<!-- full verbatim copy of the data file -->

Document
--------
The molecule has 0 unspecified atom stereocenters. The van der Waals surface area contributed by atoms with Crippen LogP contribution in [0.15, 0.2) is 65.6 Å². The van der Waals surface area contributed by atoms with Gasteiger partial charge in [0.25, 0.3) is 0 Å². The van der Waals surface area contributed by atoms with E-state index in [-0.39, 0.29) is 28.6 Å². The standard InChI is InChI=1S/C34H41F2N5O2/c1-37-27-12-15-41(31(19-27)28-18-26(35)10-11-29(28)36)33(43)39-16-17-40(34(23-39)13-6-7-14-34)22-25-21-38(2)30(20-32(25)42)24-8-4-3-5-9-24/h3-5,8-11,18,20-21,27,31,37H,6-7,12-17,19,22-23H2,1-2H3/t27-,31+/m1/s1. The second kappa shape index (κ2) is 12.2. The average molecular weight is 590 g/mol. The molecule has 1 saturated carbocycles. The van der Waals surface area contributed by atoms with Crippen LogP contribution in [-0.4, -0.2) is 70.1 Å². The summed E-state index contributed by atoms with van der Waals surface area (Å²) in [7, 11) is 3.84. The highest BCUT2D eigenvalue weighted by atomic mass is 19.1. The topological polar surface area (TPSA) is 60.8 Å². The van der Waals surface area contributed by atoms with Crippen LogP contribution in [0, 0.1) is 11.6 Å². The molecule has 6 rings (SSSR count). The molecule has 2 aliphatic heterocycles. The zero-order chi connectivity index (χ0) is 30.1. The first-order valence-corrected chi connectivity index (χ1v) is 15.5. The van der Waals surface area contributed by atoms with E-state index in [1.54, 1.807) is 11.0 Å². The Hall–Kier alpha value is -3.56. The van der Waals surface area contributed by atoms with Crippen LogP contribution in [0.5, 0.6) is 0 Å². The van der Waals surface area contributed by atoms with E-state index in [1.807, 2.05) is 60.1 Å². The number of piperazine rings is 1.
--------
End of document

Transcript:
The molecule has 0 unspecified atom stereocenters. The van der Waals surface area contributed by atoms with Crippen LogP contribution in [0.15, 0.2) is 65.6 Å². The van der Waals surface area contributed by atoms with Gasteiger partial charge in [0.25, 0.3) is 0 Å². The van der Waals surface area contributed by atoms with E-state index in [-0.39, 0.29) is 28.6 Å². The standard InChI is InChI=1S/C34H41F2N5O2/c1-37-27-12-15-41(31(19-27)28-18-26(35)10-11-29(28)36)33(43)39-16-17-40(34(23-39)13-6-7-14-34)22-25-21-38(2)30(20-32(25)42)24-8-4-3-5-9-24/h3-5,8-11,18,20-21,27,31,37H,6-7,12-17,19,22-23H2,1-2H3/t27-,31+/m1/s1. The second kappa shape index (κ2) is 12.2. The average molecular weight is 590 g/mol. The molecule has 1 saturated carbocycles. The van der Waals surface area contributed by atoms with Crippen LogP contribution in [-0.4, -0.2) is 70.1 Å². The summed E-state index contributed by atoms with van der Waals surface area (Å²) in [7, 11) is 3.84. The highest BCUT2D eigenvalue weighted by atomic mass is 19.1. The topological polar surface area (TPSA) is 60.8 Å². The van der Waals surface area contributed by atoms with Crippen LogP contribution in [0, 0.1) is 11.6 Å². The molecule has 6 rings (SSSR count). The molecule has 2 aliphatic heterocycles. The zero-order chi connectivity index (χ0) is 30.1. The first-order valence-corrected chi connectivity index (χ1v) is 15.5. The van der Waals surface area contributed by atoms with E-state index in [1.54, 1.807) is 11.0 Å². The Hall–Kier alpha value is -3.56. The van der Waals surface area contributed by atoms with Crippen LogP contribution in [0.5, 0.6) is 0 Å². The van der Waals surface area contributed by atoms with E-state index in [1.807, 2.05) is 60.1 Å². The number of piperazine rings is 1.